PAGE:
Beal Blath (or Green land) may not strike you as a bloody field but it is here in West Cork where we pick up the story of Michael Collins’ Hundred Year War.
It is little exaggeration to say that without Michael Collins the Republic of Ireland as we know it today would not exist.
And that’s why today thousands are gathering at Beal Blath to mark the 100th anniversary of the assassination of the leader of the Irish Free State.
Collins was, and continues to be, a divisive figure in Irish history.
Either the genius commander of the Irish guerrilla force that brought the British Empire to the table.
Or the traitor who surrendered six counties of the island to the UK.
Collins’ legacy is, of course, two Irelands on the one island… or is it that there is even one at all which is not under British rule.
While there’s a split too there with the two parties who have ruled the Republic dividing along Civil War lines.
Under Collins’ party Fine Gael and his one-time captain and future Taoiseach Eamon De Valera’s Fianna Fáil.
But it is much more, and whichever side you come down on, it is worth probing Collins and the story of the Republic for yourself.
The story of the Republic
And it was here that Padraig Pearse declared Ireland a republic in Easter 1916 and was executed for his troubles.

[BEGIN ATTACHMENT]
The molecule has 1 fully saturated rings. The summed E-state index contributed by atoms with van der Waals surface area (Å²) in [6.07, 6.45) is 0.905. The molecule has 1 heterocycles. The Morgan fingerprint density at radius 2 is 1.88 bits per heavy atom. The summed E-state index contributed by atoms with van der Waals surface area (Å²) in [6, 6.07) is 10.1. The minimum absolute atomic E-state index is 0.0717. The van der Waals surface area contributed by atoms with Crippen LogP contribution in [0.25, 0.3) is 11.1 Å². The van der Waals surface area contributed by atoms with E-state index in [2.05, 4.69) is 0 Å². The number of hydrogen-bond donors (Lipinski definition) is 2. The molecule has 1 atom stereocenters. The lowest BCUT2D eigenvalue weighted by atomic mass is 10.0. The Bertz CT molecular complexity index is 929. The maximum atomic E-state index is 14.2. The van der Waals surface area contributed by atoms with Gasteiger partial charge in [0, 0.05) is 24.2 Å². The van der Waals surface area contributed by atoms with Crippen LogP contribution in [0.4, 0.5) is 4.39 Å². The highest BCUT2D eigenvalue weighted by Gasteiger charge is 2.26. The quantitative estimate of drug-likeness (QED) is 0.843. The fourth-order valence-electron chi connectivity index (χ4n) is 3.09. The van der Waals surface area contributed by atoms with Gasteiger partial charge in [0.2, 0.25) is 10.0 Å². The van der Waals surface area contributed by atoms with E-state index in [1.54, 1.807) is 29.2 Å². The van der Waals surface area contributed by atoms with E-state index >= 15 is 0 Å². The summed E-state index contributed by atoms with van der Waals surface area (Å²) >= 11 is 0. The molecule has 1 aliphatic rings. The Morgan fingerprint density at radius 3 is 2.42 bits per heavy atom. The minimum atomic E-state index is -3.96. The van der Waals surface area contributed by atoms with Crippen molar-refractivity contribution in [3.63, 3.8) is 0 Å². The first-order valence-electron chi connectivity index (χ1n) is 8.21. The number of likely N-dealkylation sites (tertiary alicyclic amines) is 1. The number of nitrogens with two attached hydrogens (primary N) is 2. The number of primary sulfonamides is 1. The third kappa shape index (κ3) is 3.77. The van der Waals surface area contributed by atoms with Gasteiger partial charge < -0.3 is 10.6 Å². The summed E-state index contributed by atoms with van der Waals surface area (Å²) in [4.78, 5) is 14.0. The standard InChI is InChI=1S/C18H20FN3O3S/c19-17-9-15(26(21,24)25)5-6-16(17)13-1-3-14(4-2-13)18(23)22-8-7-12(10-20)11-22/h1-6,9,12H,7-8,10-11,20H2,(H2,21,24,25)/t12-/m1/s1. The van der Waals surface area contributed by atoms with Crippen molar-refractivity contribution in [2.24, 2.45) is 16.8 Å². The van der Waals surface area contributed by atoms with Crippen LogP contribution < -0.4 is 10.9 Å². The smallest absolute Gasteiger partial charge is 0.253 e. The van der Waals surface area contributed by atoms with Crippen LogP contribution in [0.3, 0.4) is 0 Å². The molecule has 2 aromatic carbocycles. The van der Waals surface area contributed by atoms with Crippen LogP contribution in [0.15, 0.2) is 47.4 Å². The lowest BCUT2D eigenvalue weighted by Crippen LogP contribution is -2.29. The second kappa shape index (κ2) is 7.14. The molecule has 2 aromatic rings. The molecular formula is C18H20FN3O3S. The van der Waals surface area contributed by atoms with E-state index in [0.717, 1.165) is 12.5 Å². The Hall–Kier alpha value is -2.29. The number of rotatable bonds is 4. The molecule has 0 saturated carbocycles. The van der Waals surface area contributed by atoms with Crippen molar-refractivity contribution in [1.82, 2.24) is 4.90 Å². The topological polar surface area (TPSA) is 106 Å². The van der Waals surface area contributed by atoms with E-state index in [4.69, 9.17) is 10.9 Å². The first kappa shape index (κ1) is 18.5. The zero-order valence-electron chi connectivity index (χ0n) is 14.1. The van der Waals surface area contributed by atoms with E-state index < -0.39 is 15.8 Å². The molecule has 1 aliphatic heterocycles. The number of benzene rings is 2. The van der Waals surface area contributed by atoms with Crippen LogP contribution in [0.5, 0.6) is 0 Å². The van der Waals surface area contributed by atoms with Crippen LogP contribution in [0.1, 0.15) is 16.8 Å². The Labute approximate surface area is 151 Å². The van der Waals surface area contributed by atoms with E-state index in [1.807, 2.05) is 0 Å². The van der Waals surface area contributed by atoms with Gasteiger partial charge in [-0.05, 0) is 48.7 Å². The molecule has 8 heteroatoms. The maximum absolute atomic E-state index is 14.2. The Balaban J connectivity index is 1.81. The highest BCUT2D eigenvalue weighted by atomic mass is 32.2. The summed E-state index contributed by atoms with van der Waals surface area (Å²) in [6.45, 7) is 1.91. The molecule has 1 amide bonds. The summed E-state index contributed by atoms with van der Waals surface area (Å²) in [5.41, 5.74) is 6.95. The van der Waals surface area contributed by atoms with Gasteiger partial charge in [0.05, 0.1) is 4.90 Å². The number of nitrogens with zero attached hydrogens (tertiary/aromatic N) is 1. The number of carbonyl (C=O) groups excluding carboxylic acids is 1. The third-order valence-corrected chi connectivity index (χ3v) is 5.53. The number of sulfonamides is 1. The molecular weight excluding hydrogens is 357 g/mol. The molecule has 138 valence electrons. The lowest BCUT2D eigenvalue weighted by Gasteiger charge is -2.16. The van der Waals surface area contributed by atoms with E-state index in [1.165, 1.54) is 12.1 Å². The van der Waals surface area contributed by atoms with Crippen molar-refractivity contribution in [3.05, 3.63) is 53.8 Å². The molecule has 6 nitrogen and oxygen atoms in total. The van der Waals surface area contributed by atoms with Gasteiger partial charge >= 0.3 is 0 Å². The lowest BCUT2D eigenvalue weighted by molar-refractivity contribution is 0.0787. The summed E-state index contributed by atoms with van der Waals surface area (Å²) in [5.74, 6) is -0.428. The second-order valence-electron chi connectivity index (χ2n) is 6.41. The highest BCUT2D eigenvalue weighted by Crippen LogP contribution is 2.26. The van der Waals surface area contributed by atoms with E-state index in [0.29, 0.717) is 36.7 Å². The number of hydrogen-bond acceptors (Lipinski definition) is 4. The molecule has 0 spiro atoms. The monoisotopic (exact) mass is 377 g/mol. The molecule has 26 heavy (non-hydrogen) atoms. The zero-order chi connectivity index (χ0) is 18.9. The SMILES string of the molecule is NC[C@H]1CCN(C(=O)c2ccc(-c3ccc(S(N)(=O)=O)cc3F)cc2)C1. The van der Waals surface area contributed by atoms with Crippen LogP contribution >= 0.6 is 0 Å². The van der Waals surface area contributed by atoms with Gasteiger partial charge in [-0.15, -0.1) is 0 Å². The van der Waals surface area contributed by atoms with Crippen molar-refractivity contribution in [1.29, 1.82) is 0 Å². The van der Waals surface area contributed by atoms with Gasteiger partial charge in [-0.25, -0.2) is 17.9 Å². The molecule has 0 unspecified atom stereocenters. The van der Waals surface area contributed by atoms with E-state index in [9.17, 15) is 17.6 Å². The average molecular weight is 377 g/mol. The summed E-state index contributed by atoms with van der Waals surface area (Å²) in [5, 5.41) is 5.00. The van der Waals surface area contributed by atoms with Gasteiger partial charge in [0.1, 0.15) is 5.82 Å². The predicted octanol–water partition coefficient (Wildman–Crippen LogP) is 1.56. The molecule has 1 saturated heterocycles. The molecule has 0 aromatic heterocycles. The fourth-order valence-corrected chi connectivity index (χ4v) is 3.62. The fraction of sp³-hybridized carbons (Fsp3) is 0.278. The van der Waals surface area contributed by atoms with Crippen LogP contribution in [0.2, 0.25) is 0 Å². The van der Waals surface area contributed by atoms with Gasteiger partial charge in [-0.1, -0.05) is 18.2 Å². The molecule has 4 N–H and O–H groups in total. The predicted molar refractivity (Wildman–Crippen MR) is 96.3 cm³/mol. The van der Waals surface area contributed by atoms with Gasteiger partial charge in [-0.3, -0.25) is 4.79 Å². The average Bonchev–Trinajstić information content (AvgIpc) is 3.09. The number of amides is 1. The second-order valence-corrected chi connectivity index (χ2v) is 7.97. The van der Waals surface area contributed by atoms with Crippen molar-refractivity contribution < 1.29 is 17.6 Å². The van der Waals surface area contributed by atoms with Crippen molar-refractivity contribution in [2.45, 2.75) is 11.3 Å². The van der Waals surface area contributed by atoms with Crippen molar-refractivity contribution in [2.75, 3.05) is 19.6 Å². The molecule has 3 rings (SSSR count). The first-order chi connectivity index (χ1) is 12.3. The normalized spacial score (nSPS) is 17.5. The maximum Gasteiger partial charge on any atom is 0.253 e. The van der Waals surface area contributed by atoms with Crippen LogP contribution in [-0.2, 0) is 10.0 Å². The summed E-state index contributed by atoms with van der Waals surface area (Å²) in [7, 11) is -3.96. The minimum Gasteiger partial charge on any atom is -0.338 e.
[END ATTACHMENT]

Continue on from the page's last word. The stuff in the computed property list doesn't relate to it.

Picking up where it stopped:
At Kilmainham Gaol along with the other leaders of the Rising.
And most dramatically the Scottish communist James Connolly who was shot strapped to a chair in the exercise yard.
Because his leg was gangrenous after he was shot during the Rising.
It’s an eerie but dramatic experience which is probably why it was chosen for scenes in the Italian Job and In The Name Of The Father.
Ireland of Hop-on glory
Easter 1916 and the Irish Civil War feature heavily on your DoDublin Bus tour.
Where you will visit Collins Barracks the high point of the Big Fella’s career.
When the British officially handed back power to the Irish of Ireland.
You’ll remember it from the titular film with Liam Neeson memorably cast as Collins.
And the dialogue played out just as it had done that day but sans Collins’ expletives.
British officer: ‘You’re seven minutes late Mr Collins.‘
Collins: ‘You’ve kept us waiting 700 years. You can have your seven minutes.’
Only the rivers run free
Seven hundred years then… Britain’s fascination with their noisy neighbours.
For noisy, of course, read craic with the Irish never having invaded the folks next door.
Unless it is with booze and a sing-song.
All of which leaves us with unfinished business as we reflect today on Michael Collins’ Hundred Year War.